Donna Marie Robb
“Did you know that the sunlight could weave rainbow paths that lead into other worlds?” asked Jennifer Briteman, tossing a pebble into the foaming waves that lapped the shore.
“No.” Allyson Del Mar looked up at the young woman in puzzlement. She had met Jennifer less than a week ago, at the start of her long-awaited vacation at this resort, and had not believed her capable of such whimsical musings. Not this beautiful business student who seemed to have no interests other than her appearance and men. But she did have a peculiar way of exclaiming how colorful sunlight was and, one evening, she had described the bonfire as a flaring medley ranging from darkest amethyst to purest diamond. As a young child, Jennifer had assumed that other people saw these things as well. It was this one quirk that had made Allyson wish to befriend her: she herself could touch and smell moonlight, unusual sensations she had learned from experience to keep secret. Maybe Jennifer sensed this as well since she didn’t share these observations with any of the other vacationers. “Where did you hear of this?”
“I discovered it for myself.” Jennifer lifted her face skyward: the twilight sun melted over her, turning her long hair an even richer gold and gilding her dark tan. “It happened when I was at my parents’ house, at the beginning of summer, before I left on this vacation. I was sitting in my garden. The sunlight was warm; it felt comforting. I started to doze off. I’m not sure if it was a dream. Maybe it was. The rainbow rays spun themselves into a path. I climbed onto it and followed it to a land that—how can I describe it? A land that seemed to be a blur of fire and blinding colors. But that was only a glimpse. The image vanished. It was beautiful.” Jennifer inhaled deeply, flushed and breathless. “I’d like to see it again and remain longer.”
In spite of the warmth of the fragrant air, a chill crept between Allyson’s shoulder blades. For a reason that she couldn’t understand, fire made her uneasy. She could admire it from a distance but balked at lighting candles and fireplaces. Even cooking was difficult; back home she ate out as much as possible. As a child, she had been terrified of fire.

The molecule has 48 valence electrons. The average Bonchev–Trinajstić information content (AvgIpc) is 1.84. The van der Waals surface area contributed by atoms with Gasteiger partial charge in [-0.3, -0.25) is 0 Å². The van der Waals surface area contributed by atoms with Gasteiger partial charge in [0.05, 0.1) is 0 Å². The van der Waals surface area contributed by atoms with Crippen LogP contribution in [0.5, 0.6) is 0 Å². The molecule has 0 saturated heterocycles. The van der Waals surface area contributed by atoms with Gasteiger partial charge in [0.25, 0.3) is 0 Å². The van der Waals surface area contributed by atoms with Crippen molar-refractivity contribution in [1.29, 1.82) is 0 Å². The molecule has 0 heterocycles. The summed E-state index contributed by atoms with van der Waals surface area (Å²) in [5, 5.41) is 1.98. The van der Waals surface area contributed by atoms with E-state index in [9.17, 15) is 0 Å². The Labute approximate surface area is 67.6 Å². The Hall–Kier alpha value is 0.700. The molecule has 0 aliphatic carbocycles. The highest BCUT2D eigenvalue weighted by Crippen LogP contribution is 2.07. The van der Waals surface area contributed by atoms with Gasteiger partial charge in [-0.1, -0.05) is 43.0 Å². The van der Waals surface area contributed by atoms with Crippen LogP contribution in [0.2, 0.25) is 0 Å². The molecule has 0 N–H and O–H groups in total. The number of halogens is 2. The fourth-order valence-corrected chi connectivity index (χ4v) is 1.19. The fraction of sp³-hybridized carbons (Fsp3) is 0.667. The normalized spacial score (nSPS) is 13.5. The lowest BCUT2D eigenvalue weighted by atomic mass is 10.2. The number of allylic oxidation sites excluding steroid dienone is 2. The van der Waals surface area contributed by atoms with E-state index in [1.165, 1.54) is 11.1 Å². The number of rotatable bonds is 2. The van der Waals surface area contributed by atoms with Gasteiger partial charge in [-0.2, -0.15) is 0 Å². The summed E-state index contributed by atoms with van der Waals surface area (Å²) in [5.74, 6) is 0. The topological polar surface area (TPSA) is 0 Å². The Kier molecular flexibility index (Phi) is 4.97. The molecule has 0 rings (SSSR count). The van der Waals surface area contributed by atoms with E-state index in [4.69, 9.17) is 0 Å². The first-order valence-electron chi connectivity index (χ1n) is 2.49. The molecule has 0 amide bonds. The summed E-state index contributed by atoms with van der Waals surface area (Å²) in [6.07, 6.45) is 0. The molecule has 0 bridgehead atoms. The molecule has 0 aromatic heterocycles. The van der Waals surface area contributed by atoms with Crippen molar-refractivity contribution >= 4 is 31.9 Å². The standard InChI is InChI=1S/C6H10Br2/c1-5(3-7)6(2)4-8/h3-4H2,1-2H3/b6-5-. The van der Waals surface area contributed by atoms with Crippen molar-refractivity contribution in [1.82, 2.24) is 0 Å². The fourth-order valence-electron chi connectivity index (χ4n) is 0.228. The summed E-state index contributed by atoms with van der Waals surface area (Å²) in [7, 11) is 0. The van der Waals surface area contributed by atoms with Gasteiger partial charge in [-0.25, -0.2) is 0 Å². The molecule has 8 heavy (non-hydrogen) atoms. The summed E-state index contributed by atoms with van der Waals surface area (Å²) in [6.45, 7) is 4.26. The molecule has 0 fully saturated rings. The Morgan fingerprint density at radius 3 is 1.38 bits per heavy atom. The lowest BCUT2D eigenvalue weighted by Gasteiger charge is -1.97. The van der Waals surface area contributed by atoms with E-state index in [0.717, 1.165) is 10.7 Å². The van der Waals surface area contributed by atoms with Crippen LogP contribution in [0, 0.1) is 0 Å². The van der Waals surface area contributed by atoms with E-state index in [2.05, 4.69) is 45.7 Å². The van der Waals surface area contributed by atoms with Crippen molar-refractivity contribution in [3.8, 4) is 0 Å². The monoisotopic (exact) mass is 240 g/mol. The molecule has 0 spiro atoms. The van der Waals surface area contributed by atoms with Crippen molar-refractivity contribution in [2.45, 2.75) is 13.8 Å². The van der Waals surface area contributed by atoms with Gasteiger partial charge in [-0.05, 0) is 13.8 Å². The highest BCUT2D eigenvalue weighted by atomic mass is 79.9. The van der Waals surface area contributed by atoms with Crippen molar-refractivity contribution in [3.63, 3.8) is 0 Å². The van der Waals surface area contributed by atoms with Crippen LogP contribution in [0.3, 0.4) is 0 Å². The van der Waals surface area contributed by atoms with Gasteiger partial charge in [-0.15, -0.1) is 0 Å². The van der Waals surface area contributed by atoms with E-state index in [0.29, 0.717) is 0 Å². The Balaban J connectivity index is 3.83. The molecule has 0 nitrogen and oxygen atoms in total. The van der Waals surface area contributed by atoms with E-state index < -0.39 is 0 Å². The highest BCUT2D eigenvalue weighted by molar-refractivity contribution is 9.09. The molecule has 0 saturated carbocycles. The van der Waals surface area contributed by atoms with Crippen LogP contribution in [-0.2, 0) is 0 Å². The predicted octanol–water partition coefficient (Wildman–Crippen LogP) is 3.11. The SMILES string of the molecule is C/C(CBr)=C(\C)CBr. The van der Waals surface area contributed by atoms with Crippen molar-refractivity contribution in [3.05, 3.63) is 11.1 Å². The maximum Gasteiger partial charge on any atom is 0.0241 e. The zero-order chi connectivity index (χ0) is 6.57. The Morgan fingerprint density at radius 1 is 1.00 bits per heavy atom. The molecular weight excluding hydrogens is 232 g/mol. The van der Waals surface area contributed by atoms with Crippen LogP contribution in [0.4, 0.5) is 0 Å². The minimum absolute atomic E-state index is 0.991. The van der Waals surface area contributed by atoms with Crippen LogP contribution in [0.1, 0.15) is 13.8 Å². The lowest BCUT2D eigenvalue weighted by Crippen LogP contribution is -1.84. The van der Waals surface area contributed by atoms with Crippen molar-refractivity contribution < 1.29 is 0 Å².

“Wouldn’t such a place be too hot for you to withstand?” Allyson asked as she focused on the faintly warm seawater as it lapped her ankles, the feel of the wet squishy sand between her toes. Jennifer stood a short distance away. Even though the young woman was clad in a bikini top and shorts, she wouldn’t come near the water. Allyson had the feeling that she only dressed like that to show off her slender figure. And Allyson noticed that Jennifer avoided participating in any activities that involved water. Both women had come here alone and become friends, even though they had very little in common outside of their peculiarities. But when Allyson wanted to go swimming or water skiing, Jennifer opted to stay ashore and shop or read a book. How could anyone not like to swim? Allyson wondered. The waves whispered all around her, calling to her.
“No. It was comfortably warm, even for the second that I was there I knew I’d be safe in such a place. It was as if an invisible shield of protection was surrounding me.”
“I’ve had a similar experience,” Allyson murmured, returning her gaze to the sea, marveling at how the lowering sun shattered its surface in countless dancing shards. “Although my path wasn’t made of sunlight but moonsilk. It happened less than a year ago. The moon was full. I was about to go for an evening swim in my pool when I felt the moonlight tugging at me. It twined into silvery cords that formed a braid-pattern over the entire pool but vanished beyond it. I stepped onto it as an experiment and was surprised: the path was real! It felt wet and velvety, like moonlight always does with me.”
“A path of moonlight!” Jennifer exclaimed, taking a step forward. She withdrew instantly when a bubbling wave touched her toes. “Did you follow it? Where did it take you?”
Allyson tilted her head back and closed her eyes. A breeze, tinted with the blending fragrances of salt water and exotic island flowers, brushed against her face. She could picture in her mind the vivid images of that surreal, ephemeral place: a sea that seemed to be made of myriads of undulating diamond-dust crystals instead of solid water. The many-layered waves—that extended beyond any horizon, unmarred by the protuberance of rocks and islands—shifted with glowing opalescent colors that grew deeper further out. The entire scene was a spectrum of blinding colors.
“I couldn’t follow it into this sea since the path ended beyond my pool.” The disappointment of that still weighted her. “But I was still able to view that sea, a sea different than this one or any other. It was more like mist, patterned with rainbows. There were gemlike objects in the black sky, stars perhaps but bigger and brighter than the ones here.”